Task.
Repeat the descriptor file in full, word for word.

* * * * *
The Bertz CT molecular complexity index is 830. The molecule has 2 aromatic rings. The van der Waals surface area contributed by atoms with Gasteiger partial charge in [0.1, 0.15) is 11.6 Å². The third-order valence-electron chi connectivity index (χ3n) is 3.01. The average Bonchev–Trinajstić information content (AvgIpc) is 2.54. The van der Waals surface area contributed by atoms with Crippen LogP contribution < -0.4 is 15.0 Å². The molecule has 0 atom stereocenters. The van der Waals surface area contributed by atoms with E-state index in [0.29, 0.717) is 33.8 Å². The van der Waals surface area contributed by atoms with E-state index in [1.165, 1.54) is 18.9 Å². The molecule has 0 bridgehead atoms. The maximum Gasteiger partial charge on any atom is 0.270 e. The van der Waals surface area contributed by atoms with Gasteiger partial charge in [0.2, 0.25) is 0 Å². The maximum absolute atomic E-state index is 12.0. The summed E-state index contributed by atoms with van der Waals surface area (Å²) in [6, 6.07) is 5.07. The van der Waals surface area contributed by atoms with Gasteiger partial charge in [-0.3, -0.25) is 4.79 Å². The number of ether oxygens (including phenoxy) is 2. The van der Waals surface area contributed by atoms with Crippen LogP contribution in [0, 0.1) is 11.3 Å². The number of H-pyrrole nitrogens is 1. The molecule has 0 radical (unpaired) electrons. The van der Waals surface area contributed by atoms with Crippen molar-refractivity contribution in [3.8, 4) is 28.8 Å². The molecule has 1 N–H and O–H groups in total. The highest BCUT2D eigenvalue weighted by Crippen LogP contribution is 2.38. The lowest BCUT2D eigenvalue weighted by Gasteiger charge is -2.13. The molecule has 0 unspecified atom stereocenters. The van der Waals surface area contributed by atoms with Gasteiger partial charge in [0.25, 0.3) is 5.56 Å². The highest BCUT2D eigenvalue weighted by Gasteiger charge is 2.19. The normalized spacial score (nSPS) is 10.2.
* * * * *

The Bertz CT molecular complexity index is 830. The molecule has 2 aromatic rings. The van der Waals surface area contributed by atoms with Gasteiger partial charge in [0.1, 0.15) is 11.6 Å². The third-order valence-electron chi connectivity index (χ3n) is 3.01. The average Bonchev–Trinajstić information content (AvgIpc) is 2.54. The van der Waals surface area contributed by atoms with Crippen LogP contribution < -0.4 is 15.0 Å². The molecule has 0 atom stereocenters. The van der Waals surface area contributed by atoms with E-state index in [0.29, 0.717) is 33.8 Å². The van der Waals surface area contributed by atoms with E-state index in [1.165, 1.54) is 18.9 Å². The molecule has 0 bridgehead atoms. The maximum Gasteiger partial charge on any atom is 0.270 e. The van der Waals surface area contributed by atoms with Gasteiger partial charge in [0.2, 0.25) is 0 Å². The maximum absolute atomic E-state index is 12.0. The summed E-state index contributed by atoms with van der Waals surface area (Å²) in [6, 6.07) is 5.07. The van der Waals surface area contributed by atoms with Gasteiger partial charge in [-0.3, -0.25) is 4.79 Å². The number of ether oxygens (including phenoxy) is 2. The van der Waals surface area contributed by atoms with Crippen LogP contribution in [0, 0.1) is 11.3 Å². The number of H-pyrrole nitrogens is 1. The molecule has 0 radical (unpaired) electrons. The van der Waals surface area contributed by atoms with Crippen molar-refractivity contribution in [3.8, 4) is 28.8 Å². The molecule has 1 N–H and O–H groups in total. The highest BCUT2D eigenvalue weighted by Crippen LogP contribution is 2.38. The lowest BCUT2D eigenvalue weighted by Gasteiger charge is -2.13. The molecule has 0 unspecified atom stereocenters. The van der Waals surface area contributed by atoms with Gasteiger partial charge in [0.25, 0.3) is 5.56 Å². The highest BCUT2D eigenvalue weighted by Gasteiger charge is 2.19. The normalized spacial score (nSPS) is 10.2.